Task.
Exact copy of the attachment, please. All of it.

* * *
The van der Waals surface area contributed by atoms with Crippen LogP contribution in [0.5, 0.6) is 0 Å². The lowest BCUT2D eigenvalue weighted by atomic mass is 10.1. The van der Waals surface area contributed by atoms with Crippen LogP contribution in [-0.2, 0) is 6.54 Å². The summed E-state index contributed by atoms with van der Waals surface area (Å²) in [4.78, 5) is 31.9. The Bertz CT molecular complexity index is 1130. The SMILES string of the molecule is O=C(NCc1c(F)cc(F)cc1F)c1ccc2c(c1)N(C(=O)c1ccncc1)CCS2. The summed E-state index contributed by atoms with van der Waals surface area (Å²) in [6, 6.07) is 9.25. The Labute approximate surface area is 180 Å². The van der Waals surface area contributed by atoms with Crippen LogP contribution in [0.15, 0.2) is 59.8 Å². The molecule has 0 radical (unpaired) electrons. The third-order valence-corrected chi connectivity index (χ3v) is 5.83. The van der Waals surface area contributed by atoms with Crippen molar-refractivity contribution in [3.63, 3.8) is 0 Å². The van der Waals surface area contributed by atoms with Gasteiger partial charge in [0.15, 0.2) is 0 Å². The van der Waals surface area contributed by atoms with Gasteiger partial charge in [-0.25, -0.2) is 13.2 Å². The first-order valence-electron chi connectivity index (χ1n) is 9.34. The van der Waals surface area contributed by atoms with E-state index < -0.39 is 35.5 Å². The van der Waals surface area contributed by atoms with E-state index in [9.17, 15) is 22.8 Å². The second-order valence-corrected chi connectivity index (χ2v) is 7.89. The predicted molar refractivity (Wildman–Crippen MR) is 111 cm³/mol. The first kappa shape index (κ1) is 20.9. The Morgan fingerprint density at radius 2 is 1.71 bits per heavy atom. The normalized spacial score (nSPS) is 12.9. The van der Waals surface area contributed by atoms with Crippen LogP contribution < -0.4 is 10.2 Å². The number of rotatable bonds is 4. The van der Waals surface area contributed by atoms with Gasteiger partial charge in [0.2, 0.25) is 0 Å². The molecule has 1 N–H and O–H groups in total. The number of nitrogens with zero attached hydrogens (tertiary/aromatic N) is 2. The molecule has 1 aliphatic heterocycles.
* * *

The van der Waals surface area contributed by atoms with Crippen LogP contribution in [0.5, 0.6) is 0 Å². The lowest BCUT2D eigenvalue weighted by atomic mass is 10.1. The van der Waals surface area contributed by atoms with Crippen LogP contribution in [-0.2, 0) is 6.54 Å². The summed E-state index contributed by atoms with van der Waals surface area (Å²) in [4.78, 5) is 31.9. The Bertz CT molecular complexity index is 1130. The SMILES string of the molecule is O=C(NCc1c(F)cc(F)cc1F)c1ccc2c(c1)N(C(=O)c1ccncc1)CCS2. The summed E-state index contributed by atoms with van der Waals surface area (Å²) in [6, 6.07) is 9.25. The Labute approximate surface area is 180 Å². The van der Waals surface area contributed by atoms with Crippen LogP contribution in [0.15, 0.2) is 59.8 Å². The molecule has 0 radical (unpaired) electrons. The third-order valence-corrected chi connectivity index (χ3v) is 5.83. The van der Waals surface area contributed by atoms with Crippen molar-refractivity contribution in [3.63, 3.8) is 0 Å². The van der Waals surface area contributed by atoms with Gasteiger partial charge in [0.15, 0.2) is 0 Å². The van der Waals surface area contributed by atoms with Gasteiger partial charge in [-0.25, -0.2) is 13.2 Å². The first-order valence-electron chi connectivity index (χ1n) is 9.34. The van der Waals surface area contributed by atoms with E-state index < -0.39 is 35.5 Å². The van der Waals surface area contributed by atoms with E-state index in [9.17, 15) is 22.8 Å². The second-order valence-corrected chi connectivity index (χ2v) is 7.89. The predicted molar refractivity (Wildman–Crippen MR) is 111 cm³/mol. The first kappa shape index (κ1) is 20.9. The Morgan fingerprint density at radius 2 is 1.71 bits per heavy atom. The normalized spacial score (nSPS) is 12.9. The van der Waals surface area contributed by atoms with Crippen LogP contribution < -0.4 is 10.2 Å². The number of rotatable bonds is 4. The van der Waals surface area contributed by atoms with Gasteiger partial charge in [0.2, 0.25) is 0 Å². The molecule has 1 N–H and O–H groups in total. The number of nitrogens with zero attached hydrogens (tertiary/aromatic N) is 2. The molecule has 1 aliphatic heterocycles.